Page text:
Way back in 2008, an online bank called ING Direct launched what they called the “Streetwise Funds.” They were a family of balanced index funds, and at the time they were the easiest and most cost-effective way for small investors to build a globally diversified portfolio.

If you already held an account with the bank, the setup could be done online in about 10 minutes. There was also no need to learn how to trade ETFs or rebalance your portfolio, as the funds took care of this for you. Investors clearly loved this convenience. We liked it too: in 2013, my colleague Dan Bortolotti and I co-wrote a white paper highlighting the benefits of these “one-fund solutions,” including low cost, broad diversification, disciplined rebalancing, and user-friendliness.

Today those funds are called the Tangerine Core Portfolios, and they’re still popular: they’ve accumulated around $5 billion in assets. But while the Tangerine portfolios are still cheap compared to most Canadian mutual funds, that’s a very low bar, and their cost has made them less appealing over time. In the dozen or so years since their launch, cheaper alternatives have become available, such as robo-advisors and one-ticket asset allocation ETFs.

As the competition heated up, we hoped Tangerine would lower the cost of their Core Portfolios. But instead of reducing the MERs on their existing products, Tangerine decided late last year to launch a new series of funds called the Global ETF Portfolios, with costs that are more in line with robo-advisors.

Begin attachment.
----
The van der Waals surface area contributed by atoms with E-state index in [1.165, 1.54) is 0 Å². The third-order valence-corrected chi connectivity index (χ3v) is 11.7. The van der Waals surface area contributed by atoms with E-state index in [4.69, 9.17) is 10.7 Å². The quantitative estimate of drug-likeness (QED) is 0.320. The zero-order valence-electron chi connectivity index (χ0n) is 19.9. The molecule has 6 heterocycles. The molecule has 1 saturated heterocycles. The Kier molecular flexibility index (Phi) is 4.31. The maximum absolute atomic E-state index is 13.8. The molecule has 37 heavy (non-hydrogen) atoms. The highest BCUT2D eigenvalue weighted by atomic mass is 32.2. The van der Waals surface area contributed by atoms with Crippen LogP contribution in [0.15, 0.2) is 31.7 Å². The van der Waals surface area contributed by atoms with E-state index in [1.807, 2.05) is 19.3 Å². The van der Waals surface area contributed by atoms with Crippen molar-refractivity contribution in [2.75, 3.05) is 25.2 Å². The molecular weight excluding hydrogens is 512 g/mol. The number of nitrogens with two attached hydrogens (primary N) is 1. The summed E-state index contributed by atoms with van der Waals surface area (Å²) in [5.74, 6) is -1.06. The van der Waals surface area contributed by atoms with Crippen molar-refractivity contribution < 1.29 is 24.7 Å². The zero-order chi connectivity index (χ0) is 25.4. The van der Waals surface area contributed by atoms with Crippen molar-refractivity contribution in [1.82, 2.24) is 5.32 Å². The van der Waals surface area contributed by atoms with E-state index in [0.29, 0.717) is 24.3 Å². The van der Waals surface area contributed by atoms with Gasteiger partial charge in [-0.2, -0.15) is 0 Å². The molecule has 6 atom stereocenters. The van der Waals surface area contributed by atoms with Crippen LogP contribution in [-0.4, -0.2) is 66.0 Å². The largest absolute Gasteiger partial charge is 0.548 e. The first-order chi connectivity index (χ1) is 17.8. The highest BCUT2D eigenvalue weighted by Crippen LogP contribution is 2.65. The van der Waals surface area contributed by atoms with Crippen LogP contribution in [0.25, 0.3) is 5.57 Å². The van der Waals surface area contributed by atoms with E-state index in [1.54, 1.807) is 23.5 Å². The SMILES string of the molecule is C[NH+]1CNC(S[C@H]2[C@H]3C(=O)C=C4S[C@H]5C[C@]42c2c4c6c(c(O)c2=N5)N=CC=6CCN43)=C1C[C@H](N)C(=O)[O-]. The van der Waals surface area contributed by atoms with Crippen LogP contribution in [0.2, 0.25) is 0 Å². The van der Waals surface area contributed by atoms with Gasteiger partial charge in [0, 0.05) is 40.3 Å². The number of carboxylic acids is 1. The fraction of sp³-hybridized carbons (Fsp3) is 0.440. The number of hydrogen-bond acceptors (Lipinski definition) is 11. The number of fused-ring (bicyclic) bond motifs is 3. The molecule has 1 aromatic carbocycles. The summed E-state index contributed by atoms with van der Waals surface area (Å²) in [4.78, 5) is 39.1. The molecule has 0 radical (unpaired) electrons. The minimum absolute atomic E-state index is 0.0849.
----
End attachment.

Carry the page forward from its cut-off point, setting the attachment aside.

Let’s review a number of key differences between Tangerine’s Core and Global ETF Portfolios to help you decide whether either would be appropriate for you.



Core vs. Global ETF Portfolios: MERs

Perhaps the most obvious difference between Tangerine’s Core and Global ETF portfolios is their fees. With an MER of 1.06%, the Core portfolios are expensive relative to other index fund options. By comparison, the Global ETF portfolios sport an MER of 0.77%, which is more in line with the overall costs of many robo-advisors, once you factor in their management fees, taxes and the cost of the underlying ETFs.

And similar to robo-advisors, Tangerine will invest your cash automatically and rebalance your portfolio for you. This is ideal for investors with smallish portfolios who are contributing monthly, or those that don’t want to bother with purchasing asset allocation ETFs at an online brokerage. And like the Core Portfolios, the Global ETF Portfolios do not hedge away the currency exposure of their foreign equities.


Source: Tangerine Investment Management Inc., as of April 30, 2021


Core vs. Global ETF Portfolios: Asset Allocation

The second big difference between Tangerine’s Core and Global ETF Portfolios is their asset allocation. Although both include Canadian bonds, as well as Canadian, U.S. and international stocks, the Global ETF Portfolios also include an allocation to emerging markets stocks.

And while the Core Portfolios have taken the Couch Potato approach of splitting their Canadian, U.S. and international stock allocations evenly, the Global ETF Portfolios have chosen a more “passive” approach. The funds’ equity allocations are weighted according to the relative size of each region’s stock market.

For example, Canada makes up only around 3% of the global stock market, so its target allocation within the Tangerine Equity Growth ETF Portfolio (which has a 100% stock allocation) is also around 3%. Similarly, the U.S. market is the largest in the world, currently making up around 57% of the global stock market value. So in the Tangerine Equity Growth ETF Portfolio, it receives roughly the same weight.


Source: Tangerine Investment Management Inc. Target weights for the Tangerine Global ETF Portfolios have been approximated using the global market capitalizations from the MSCI ACWI IMI fact sheet as of April 30, 2021